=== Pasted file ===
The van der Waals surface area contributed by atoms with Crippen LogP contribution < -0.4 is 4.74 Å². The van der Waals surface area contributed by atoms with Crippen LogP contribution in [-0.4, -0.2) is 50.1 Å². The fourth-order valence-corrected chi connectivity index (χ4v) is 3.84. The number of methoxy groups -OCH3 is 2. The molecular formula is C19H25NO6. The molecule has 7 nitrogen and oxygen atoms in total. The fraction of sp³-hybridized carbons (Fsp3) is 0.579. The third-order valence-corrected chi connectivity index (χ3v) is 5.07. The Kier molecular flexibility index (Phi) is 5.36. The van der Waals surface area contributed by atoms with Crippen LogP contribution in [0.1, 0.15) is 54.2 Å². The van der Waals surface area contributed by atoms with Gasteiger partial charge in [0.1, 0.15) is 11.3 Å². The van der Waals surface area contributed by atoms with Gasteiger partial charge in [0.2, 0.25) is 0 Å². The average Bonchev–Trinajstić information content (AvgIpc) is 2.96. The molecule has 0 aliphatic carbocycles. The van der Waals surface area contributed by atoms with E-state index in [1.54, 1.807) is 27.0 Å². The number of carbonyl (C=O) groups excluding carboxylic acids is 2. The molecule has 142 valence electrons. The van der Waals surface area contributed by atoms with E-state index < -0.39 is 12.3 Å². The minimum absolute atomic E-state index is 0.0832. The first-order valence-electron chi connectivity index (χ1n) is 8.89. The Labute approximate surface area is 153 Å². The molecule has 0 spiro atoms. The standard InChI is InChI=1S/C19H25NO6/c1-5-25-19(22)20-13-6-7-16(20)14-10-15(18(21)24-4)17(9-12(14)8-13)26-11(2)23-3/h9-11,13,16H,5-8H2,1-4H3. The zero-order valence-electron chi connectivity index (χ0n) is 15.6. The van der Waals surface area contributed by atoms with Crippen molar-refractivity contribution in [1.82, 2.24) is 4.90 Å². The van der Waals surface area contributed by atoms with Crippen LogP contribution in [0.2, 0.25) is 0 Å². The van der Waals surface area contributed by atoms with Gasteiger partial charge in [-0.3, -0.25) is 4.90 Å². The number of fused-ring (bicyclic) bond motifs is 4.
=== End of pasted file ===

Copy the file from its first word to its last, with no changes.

The van der Waals surface area contributed by atoms with Crippen LogP contribution < -0.4 is 4.74 Å². The van der Waals surface area contributed by atoms with Crippen LogP contribution in [-0.4, -0.2) is 50.1 Å². The fourth-order valence-corrected chi connectivity index (χ4v) is 3.84. The number of methoxy groups -OCH3 is 2. The molecular formula is C19H25NO6. The molecule has 7 nitrogen and oxygen atoms in total. The fraction of sp³-hybridized carbons (Fsp3) is 0.579. The third-order valence-corrected chi connectivity index (χ3v) is 5.07. The Kier molecular flexibility index (Phi) is 5.36. The van der Waals surface area contributed by atoms with Crippen LogP contribution in [0.1, 0.15) is 54.2 Å². The van der Waals surface area contributed by atoms with Gasteiger partial charge in [0.1, 0.15) is 11.3 Å². The van der Waals surface area contributed by atoms with Gasteiger partial charge in [0.2, 0.25) is 0 Å². The average Bonchev–Trinajstić information content (AvgIpc) is 2.96. The molecule has 0 aliphatic carbocycles. The van der Waals surface area contributed by atoms with E-state index in [1.54, 1.807) is 27.0 Å². The number of carbonyl (C=O) groups excluding carboxylic acids is 2. The molecule has 142 valence electrons. The van der Waals surface area contributed by atoms with E-state index < -0.39 is 12.3 Å². The minimum absolute atomic E-state index is 0.0832. The first-order valence-electron chi connectivity index (χ1n) is 8.89. The Labute approximate surface area is 153 Å². The molecule has 0 spiro atoms. The standard InChI is InChI=1S/C19H25NO6/c1-5-25-19(22)20-13-6-7-16(20)14-10-15(18(21)24-4)17(9-12(14)8-13)26-11(2)23-3/h9-11,13,16H,5-8H2,1-4H3. The zero-order valence-electron chi connectivity index (χ0n) is 15.6. The van der Waals surface area contributed by atoms with Crippen molar-refractivity contribution in [1.82, 2.24) is 4.90 Å². The van der Waals surface area contributed by atoms with Crippen LogP contribution in [0.2, 0.25) is 0 Å². The van der Waals surface area contributed by atoms with Gasteiger partial charge in [-0.3, -0.25) is 4.90 Å². The number of fused-ring (bicyclic) bond motifs is 4.